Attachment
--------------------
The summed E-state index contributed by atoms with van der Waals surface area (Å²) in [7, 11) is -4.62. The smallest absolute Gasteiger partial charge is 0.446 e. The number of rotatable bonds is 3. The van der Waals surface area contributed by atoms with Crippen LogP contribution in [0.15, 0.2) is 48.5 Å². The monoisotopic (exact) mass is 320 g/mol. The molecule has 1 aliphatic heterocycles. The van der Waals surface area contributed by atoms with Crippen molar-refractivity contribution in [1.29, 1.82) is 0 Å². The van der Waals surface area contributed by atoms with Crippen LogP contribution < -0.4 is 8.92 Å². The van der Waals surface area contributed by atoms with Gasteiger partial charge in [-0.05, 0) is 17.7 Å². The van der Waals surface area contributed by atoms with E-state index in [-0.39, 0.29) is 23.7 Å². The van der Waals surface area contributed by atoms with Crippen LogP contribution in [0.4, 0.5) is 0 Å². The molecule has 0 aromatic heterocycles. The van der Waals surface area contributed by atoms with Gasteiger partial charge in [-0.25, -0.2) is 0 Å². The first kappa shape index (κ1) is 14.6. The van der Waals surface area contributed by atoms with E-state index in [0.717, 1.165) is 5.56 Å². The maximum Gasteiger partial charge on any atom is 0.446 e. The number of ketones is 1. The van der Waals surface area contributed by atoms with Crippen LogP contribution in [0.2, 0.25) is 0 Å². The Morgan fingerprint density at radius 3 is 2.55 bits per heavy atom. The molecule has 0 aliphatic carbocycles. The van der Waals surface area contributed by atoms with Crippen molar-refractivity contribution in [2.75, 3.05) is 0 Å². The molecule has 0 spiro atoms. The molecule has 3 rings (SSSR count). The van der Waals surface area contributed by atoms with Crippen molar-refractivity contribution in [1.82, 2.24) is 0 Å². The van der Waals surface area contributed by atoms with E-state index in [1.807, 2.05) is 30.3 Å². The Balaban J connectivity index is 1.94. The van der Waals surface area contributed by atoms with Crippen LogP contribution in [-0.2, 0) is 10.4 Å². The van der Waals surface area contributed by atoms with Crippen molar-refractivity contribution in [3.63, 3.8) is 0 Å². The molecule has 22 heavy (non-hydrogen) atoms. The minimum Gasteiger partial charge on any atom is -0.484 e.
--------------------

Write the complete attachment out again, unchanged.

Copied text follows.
The summed E-state index contributed by atoms with van der Waals surface area (Å²) in [7, 11) is -4.62. The smallest absolute Gasteiger partial charge is 0.446 e. The number of rotatable bonds is 3. The van der Waals surface area contributed by atoms with Crippen LogP contribution in [0.15, 0.2) is 48.5 Å². The monoisotopic (exact) mass is 320 g/mol. The molecule has 1 aliphatic heterocycles. The van der Waals surface area contributed by atoms with Crippen molar-refractivity contribution in [1.29, 1.82) is 0 Å². The van der Waals surface area contributed by atoms with Crippen LogP contribution < -0.4 is 8.92 Å². The van der Waals surface area contributed by atoms with Gasteiger partial charge in [-0.05, 0) is 17.7 Å². The van der Waals surface area contributed by atoms with E-state index in [-0.39, 0.29) is 23.7 Å². The van der Waals surface area contributed by atoms with Crippen LogP contribution in [0.4, 0.5) is 0 Å². The molecule has 0 aromatic heterocycles. The van der Waals surface area contributed by atoms with Gasteiger partial charge in [-0.25, -0.2) is 0 Å². The first kappa shape index (κ1) is 14.6. The van der Waals surface area contributed by atoms with E-state index in [0.717, 1.165) is 5.56 Å². The maximum Gasteiger partial charge on any atom is 0.446 e. The number of ketones is 1. The van der Waals surface area contributed by atoms with Crippen LogP contribution in [0.2, 0.25) is 0 Å². The Morgan fingerprint density at radius 3 is 2.55 bits per heavy atom. The molecule has 0 aliphatic carbocycles. The van der Waals surface area contributed by atoms with Crippen molar-refractivity contribution in [2.75, 3.05) is 0 Å². The molecule has 0 spiro atoms. The molecule has 3 rings (SSSR count). The van der Waals surface area contributed by atoms with Crippen molar-refractivity contribution in [1.82, 2.24) is 0 Å². The van der Waals surface area contributed by atoms with E-state index in [1.807, 2.05) is 30.3 Å². The Balaban J connectivity index is 1.94. The van der Waals surface area contributed by atoms with Crippen LogP contribution in [-0.2, 0) is 10.4 Å². The van der Waals surface area contributed by atoms with Crippen molar-refractivity contribution in [3.63, 3.8) is 0 Å². The molecule has 22 heavy (non-hydrogen) atoms. The minimum Gasteiger partial charge on any atom is -0.484 e.